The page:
CHICAGO (AdAge.com) -- How's this for a global marketing strategy? Each month target a different international market with an ad that offends some segment of the population, then, after earning a lot of media attention, apologize and pull the ad.
That's the pattern of offense Burger King has established in the past few months. Most recently, the fast feeder had cultural and religious groups screaming today in the latest installment of what has become a series of monthly melees. A few hours after an ABC News reported that ads in Spain depicted the Hindu goddess Lakshmi atop a ham sandwich -- with the caption "a snack that is sacred" -- Burger King announced that it would pull the ads. Many Hindus are, of course, vegetarian.
According to the statement: "Burger King Corporation values and respects all of its guests as well as the communities we serve. This in-store advertisement was running to support a limited-time-only local promotion for three restaurants in Spain and was not intended to offend anyone. Out of respect for the Hindu community, the in-store advertisement has been removed from the restaurants."
Spokeswoman Denise Wilson added that the work was done by a "locally based Spain agency" and not U.S. agency of record Crispin Porter & Bogusky. She did not identify the shop (Crispin is Burger King's agency of record for broadcast advertising in Spain and some other global markets, but a range of other agencies are said to be brought in to handle print, digital and other executions), but another person familiar with the situation identified the maker of the ad as JWT-Delvico, which has offices in Madrid and Barcelona. JWT referred calls to Burger King.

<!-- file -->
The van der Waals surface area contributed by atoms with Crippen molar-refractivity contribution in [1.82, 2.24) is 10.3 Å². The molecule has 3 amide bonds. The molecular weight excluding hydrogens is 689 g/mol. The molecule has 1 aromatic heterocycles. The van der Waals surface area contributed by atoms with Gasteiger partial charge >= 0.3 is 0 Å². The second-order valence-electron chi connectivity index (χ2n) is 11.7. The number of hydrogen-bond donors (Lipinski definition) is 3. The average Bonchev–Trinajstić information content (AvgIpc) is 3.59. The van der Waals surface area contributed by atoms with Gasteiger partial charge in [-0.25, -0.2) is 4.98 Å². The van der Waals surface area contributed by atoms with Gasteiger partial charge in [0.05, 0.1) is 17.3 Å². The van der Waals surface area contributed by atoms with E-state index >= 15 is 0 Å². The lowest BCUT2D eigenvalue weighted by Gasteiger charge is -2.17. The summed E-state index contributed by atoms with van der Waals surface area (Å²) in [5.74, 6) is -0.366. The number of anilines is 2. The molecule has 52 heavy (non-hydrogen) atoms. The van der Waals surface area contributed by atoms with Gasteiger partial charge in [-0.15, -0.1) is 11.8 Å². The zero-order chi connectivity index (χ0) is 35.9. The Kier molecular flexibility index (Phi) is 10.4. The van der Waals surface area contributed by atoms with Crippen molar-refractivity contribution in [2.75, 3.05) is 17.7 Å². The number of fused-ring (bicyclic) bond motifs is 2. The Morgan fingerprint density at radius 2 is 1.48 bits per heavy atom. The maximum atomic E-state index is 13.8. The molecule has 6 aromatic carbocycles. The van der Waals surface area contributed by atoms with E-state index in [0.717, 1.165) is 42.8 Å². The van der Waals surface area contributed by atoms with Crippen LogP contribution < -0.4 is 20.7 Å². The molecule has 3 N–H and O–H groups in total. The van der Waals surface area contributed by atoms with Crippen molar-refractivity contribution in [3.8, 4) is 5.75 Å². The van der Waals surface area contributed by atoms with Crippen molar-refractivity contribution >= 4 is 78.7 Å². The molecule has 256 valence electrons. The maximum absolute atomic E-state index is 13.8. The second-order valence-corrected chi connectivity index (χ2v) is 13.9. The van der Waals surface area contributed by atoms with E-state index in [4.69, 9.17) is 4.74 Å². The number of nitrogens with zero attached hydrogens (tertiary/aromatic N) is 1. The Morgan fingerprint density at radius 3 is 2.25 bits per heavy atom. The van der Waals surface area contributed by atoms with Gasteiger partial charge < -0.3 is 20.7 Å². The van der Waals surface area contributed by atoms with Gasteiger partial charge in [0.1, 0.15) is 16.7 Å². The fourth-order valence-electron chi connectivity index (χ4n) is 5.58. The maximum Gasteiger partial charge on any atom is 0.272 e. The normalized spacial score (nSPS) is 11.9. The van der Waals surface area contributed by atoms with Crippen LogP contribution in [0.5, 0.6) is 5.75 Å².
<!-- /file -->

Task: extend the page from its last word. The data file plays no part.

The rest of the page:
This has all become familiar. In April, Burger King pulled and said it would revise a European TV spot for its Texican Whopper that had proved offensive to Hispanics. In it a small, masked wrestler draped in a Mexican flag was carried around by a tall gent in jeans and a cowboy hat. Parents expressed dismay in the chain's online promotion of "Star Trek" in May, in which the chain's iconic King character kicked a succession of people in the crotch. Last month brought "The 7-incher," a promotion in Singapore for a long, fat burger that was sure to "blow your mind away." A woman's head with an awed, open mouth accompanied the picture of the sandwich.
Burger King's statement at the time carried the same refrain: "Burger King Corporation values and respects all of its guests. This advertisement is running to support a limited promotion in the Singapore market and is not running in the U.S. or any other markets. It was produced by a locally based Singapore agency and not by BKC's U.S. advertising agency of record, Crispin Porter & Bogusky."
While Burger King isn't new to edgy ads, the pattern of offense, advertising retractions and free media has become predictable, and more frequent. It's easy to assume that it was planned: Particularly "edgy" work is sent abroad with the expectation that it will soon reverberate on American soil, accompanied by lots and lots of news coverage. The repeated denials regarding Crispin's involvement also raise suspicions that the work was done under the agency's guidance. Not so, said Burger King spokeswoman Katie Boylan, who declined to elaborate beyond the original statement but underscored that "CPB did not work on this campaign, and it is not a part of a larger strategy."
But the tide may be turning on this kind of advertising. Several Burger King franchisees have said sales have "fallen off a cliff" since late March, following the chain's "Whopper Virgins" taste test among far-flung indigenous populations and the subsequent Texican Whopper ads. Several said the ads appeared to have alienated Hispanic customers, who tend to "overindex in the category."
Burger King has also struggled with its value perception, and seems to be playing catch-up with McDonald's. But it may be on the verge of taking drastic action. According to a Dow Jones report this afternoon, franchisees are voting on a possible $1 double cheeseburger to hit stores later this summer. The chain tested a dollar double cheeseburger in 2007, but pulled the test before the sandwich could be rolled out nationwide because it wasn't profitable.